Foucault’s Pendulum ~ 1851
In the background of the
stamp is an silhouette map of France the homeland of Jean Foucault
(1819- 1868). Foucault (pronounced "Foo-Koh") was born on September
19, 1819. He studied medicine, but changed to the physical sciences at
the Paris Observatory. Foucault's life is marked by many
distinguishing achievements. He was the first scientist to photograph
the sun. He was able to measure the speed of light in a laboratory
using a system of rotating mirrors. He proved that humans have
binocular vision, with the brain combining images from the two eyes
into a single image. He is also credited with improvements on mirrors,
lenses, prisms, arc lamps, telescopes, and gyroscopes. He died in
In 1851 Jean Foucault hung a 61 pound ball on a 200
foot cable and started it swinging in the Panthéon in Paris. A pin on
the bottom of the ball traced the path of the swinging ball in wet
sand. In 24 hours the path moved 270°. Since a swinging pendulum does
not change its direction the change is attributed to the movement of
the environment, specifically the building in which the pendulum was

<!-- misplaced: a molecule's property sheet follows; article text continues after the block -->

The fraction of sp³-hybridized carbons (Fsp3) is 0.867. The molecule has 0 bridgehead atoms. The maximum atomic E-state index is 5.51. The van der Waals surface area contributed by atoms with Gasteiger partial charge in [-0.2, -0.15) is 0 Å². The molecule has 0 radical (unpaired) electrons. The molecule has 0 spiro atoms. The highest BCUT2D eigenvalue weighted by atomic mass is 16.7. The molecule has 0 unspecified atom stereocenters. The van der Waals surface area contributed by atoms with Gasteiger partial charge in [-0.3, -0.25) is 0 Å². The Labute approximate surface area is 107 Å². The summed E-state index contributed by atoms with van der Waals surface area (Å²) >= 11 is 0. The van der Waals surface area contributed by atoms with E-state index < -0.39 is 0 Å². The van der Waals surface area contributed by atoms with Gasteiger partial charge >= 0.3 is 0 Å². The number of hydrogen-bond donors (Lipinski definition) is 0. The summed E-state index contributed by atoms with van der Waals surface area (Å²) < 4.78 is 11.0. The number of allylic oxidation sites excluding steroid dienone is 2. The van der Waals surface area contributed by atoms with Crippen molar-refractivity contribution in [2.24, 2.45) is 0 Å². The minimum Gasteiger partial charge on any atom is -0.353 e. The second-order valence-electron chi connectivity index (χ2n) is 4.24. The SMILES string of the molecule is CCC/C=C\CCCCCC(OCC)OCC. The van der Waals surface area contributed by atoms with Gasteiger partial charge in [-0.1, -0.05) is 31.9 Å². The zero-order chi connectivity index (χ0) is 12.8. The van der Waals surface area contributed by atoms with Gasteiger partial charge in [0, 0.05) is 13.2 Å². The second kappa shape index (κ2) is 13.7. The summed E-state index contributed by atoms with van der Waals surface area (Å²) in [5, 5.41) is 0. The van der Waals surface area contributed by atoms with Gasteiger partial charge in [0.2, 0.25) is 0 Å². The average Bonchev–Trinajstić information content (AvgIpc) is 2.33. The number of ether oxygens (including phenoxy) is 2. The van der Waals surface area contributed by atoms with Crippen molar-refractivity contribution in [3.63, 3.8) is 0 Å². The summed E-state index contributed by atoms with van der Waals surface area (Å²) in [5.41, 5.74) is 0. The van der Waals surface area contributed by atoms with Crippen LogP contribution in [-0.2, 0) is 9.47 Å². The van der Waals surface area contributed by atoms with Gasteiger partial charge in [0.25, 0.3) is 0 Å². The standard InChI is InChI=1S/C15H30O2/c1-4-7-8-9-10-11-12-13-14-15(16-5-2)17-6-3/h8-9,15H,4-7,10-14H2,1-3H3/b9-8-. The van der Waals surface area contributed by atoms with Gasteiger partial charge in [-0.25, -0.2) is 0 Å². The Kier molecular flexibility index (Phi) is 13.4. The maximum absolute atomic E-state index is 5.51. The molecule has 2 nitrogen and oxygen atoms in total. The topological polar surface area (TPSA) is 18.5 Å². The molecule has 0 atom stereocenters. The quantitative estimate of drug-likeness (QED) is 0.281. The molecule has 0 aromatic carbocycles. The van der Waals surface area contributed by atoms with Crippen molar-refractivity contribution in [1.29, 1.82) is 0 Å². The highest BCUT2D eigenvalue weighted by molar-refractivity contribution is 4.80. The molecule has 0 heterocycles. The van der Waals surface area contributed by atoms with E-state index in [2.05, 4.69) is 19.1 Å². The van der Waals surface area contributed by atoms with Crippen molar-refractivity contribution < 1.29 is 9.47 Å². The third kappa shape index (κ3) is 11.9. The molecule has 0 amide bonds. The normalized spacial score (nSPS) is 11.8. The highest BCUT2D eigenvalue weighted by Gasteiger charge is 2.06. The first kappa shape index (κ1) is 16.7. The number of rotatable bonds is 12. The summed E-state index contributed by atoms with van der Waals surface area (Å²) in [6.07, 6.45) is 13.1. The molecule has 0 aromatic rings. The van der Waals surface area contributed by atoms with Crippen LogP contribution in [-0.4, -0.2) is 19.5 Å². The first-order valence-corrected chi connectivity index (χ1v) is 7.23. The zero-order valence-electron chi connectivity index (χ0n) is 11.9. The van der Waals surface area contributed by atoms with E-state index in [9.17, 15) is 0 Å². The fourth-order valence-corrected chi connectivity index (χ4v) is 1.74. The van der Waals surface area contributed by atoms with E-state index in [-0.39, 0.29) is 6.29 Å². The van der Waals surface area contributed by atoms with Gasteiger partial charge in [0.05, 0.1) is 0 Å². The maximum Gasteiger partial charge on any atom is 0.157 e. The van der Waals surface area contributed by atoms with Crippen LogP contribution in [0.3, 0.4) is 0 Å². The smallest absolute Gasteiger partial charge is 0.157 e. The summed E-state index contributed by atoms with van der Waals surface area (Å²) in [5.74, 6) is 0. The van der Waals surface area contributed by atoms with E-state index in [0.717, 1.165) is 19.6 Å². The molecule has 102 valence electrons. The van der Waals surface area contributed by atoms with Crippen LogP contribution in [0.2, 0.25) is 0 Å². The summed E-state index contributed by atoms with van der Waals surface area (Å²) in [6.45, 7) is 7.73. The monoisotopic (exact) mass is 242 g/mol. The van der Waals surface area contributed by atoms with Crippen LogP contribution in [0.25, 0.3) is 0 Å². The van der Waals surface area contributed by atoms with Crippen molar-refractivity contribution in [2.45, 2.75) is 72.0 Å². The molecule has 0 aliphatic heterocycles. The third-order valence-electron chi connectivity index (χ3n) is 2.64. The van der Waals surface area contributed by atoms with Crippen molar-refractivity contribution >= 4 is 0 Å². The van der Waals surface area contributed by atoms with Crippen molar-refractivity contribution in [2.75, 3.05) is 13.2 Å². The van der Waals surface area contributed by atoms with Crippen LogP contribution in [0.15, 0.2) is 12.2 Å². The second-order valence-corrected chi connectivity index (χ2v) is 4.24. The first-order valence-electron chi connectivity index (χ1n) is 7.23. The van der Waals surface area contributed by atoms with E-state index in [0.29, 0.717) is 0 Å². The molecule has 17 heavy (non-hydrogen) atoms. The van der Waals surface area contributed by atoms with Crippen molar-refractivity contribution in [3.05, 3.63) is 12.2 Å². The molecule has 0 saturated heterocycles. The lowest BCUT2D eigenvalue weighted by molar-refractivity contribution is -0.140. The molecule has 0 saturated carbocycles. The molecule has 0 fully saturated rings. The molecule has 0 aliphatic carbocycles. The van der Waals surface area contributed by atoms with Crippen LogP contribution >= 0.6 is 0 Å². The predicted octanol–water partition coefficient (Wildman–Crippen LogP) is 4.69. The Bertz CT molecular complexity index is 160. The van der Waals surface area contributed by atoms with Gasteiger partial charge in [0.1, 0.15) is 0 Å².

hung, thus demonstrating the rotation of the earth.
If the pendulum were hung at the North Pole it would
seem to rotate 360° in 24 hours. If it were hung at the equator it
would not change at all. The formula for the apparent rotation is
n=360sinF. Since Paris is about 48.6°, the apparent rotation was about
270° in 24 hours.
The stamp was issued to observe the bicentennial of the
National Conservatory of Arts and Crafts in 1994.
The Ozone Layer
In the 1970s
scientists of the British Antarctic Survey observed a drop in
atmospheric ozone over the Antarctic. A hole in the ozone layer was
detected in the 1980s. This permits damaging ultraviolet radiation,
which may cause skin cancers, eye damage, immune system damage and
damage to the ecosystem.
The ozone hole reached it maximum size in 2000, 11
million square miles, three times the size of the United States.
International agreements regulating the release of ozone destroying
chemicals into the atmosphere has slowed the damage to the ozone
Also in 2000 Brazil issued this stamp to mark the
"International Day for the Preservation of the Ozone Layer."